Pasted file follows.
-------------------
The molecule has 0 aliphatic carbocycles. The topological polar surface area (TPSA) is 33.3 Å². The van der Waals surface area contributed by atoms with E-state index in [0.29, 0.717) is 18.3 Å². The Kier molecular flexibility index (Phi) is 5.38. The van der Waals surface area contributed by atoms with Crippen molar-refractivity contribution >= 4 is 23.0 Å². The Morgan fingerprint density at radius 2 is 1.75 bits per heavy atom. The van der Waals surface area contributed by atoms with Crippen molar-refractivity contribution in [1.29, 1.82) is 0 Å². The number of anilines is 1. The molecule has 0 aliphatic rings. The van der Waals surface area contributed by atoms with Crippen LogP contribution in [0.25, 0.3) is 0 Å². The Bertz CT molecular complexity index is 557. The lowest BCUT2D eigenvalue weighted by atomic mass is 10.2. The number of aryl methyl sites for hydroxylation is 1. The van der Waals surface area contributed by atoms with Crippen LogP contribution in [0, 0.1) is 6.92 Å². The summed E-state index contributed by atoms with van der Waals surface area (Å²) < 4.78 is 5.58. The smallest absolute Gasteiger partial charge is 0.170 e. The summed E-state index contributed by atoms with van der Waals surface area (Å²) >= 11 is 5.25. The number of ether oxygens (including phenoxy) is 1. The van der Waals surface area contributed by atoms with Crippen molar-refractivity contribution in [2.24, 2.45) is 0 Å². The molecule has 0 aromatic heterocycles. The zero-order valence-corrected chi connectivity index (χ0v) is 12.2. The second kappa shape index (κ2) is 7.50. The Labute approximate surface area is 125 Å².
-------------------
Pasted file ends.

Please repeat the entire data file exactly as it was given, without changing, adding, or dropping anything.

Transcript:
The molecule has 0 aliphatic carbocycles. The topological polar surface area (TPSA) is 33.3 Å². The van der Waals surface area contributed by atoms with E-state index in [0.29, 0.717) is 18.3 Å². The Kier molecular flexibility index (Phi) is 5.38. The van der Waals surface area contributed by atoms with Crippen molar-refractivity contribution >= 4 is 23.0 Å². The Morgan fingerprint density at radius 2 is 1.75 bits per heavy atom. The van der Waals surface area contributed by atoms with Crippen molar-refractivity contribution in [1.29, 1.82) is 0 Å². The number of anilines is 1. The molecule has 0 aliphatic rings. The van der Waals surface area contributed by atoms with Crippen LogP contribution in [0.25, 0.3) is 0 Å². The Bertz CT molecular complexity index is 557. The lowest BCUT2D eigenvalue weighted by atomic mass is 10.2. The number of aryl methyl sites for hydroxylation is 1. The van der Waals surface area contributed by atoms with Crippen LogP contribution in [0, 0.1) is 6.92 Å². The summed E-state index contributed by atoms with van der Waals surface area (Å²) < 4.78 is 5.58. The smallest absolute Gasteiger partial charge is 0.170 e. The summed E-state index contributed by atoms with van der Waals surface area (Å²) >= 11 is 5.25. The number of ether oxygens (including phenoxy) is 1. The van der Waals surface area contributed by atoms with Crippen molar-refractivity contribution in [2.24, 2.45) is 0 Å². The molecule has 0 aromatic heterocycles. The zero-order valence-corrected chi connectivity index (χ0v) is 12.2. The second kappa shape index (κ2) is 7.50. The Labute approximate surface area is 125 Å².